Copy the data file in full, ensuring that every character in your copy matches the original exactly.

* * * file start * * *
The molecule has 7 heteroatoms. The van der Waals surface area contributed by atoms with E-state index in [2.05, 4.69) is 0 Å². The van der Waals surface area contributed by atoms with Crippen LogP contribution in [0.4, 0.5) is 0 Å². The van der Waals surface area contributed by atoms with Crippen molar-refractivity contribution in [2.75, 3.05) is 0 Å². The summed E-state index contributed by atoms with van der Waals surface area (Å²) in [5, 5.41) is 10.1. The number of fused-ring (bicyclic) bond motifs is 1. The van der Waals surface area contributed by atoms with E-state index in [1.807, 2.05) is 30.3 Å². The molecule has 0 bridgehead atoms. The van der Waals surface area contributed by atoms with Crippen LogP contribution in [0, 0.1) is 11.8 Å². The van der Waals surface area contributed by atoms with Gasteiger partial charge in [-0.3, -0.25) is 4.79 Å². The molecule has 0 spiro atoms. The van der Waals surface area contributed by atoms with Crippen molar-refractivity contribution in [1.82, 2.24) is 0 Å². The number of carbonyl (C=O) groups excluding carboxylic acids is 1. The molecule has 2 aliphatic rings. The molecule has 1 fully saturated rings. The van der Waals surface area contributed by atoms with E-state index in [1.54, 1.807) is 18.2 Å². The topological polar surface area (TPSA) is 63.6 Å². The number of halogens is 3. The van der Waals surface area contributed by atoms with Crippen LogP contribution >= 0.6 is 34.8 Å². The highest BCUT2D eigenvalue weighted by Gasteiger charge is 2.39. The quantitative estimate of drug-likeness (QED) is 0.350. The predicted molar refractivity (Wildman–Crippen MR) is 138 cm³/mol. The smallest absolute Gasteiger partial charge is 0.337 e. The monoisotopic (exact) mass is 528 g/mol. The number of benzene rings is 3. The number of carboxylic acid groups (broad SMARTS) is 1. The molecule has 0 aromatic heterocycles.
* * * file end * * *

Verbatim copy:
The molecule has 7 heteroatoms. The van der Waals surface area contributed by atoms with E-state index in [2.05, 4.69) is 0 Å². The van der Waals surface area contributed by atoms with Crippen LogP contribution in [0.4, 0.5) is 0 Å². The van der Waals surface area contributed by atoms with Crippen molar-refractivity contribution in [2.75, 3.05) is 0 Å². The summed E-state index contributed by atoms with van der Waals surface area (Å²) in [5, 5.41) is 10.1. The number of fused-ring (bicyclic) bond motifs is 1. The van der Waals surface area contributed by atoms with E-state index in [1.807, 2.05) is 30.3 Å². The molecule has 0 bridgehead atoms. The van der Waals surface area contributed by atoms with Crippen LogP contribution in [0, 0.1) is 11.8 Å². The van der Waals surface area contributed by atoms with Gasteiger partial charge in [-0.3, -0.25) is 4.79 Å². The molecule has 0 spiro atoms. The van der Waals surface area contributed by atoms with Crippen molar-refractivity contribution in [1.82, 2.24) is 0 Å². The number of carbonyl (C=O) groups excluding carboxylic acids is 1. The molecule has 2 aliphatic rings. The molecule has 1 fully saturated rings. The van der Waals surface area contributed by atoms with E-state index in [1.54, 1.807) is 18.2 Å². The topological polar surface area (TPSA) is 63.6 Å². The number of halogens is 3. The van der Waals surface area contributed by atoms with Crippen LogP contribution >= 0.6 is 34.8 Å². The highest BCUT2D eigenvalue weighted by Gasteiger charge is 2.39. The quantitative estimate of drug-likeness (QED) is 0.350. The predicted molar refractivity (Wildman–Crippen MR) is 138 cm³/mol. The smallest absolute Gasteiger partial charge is 0.337 e. The monoisotopic (exact) mass is 528 g/mol. The number of benzene rings is 3. The number of carboxylic acid groups (broad SMARTS) is 1. The molecule has 0 aromatic heterocycles.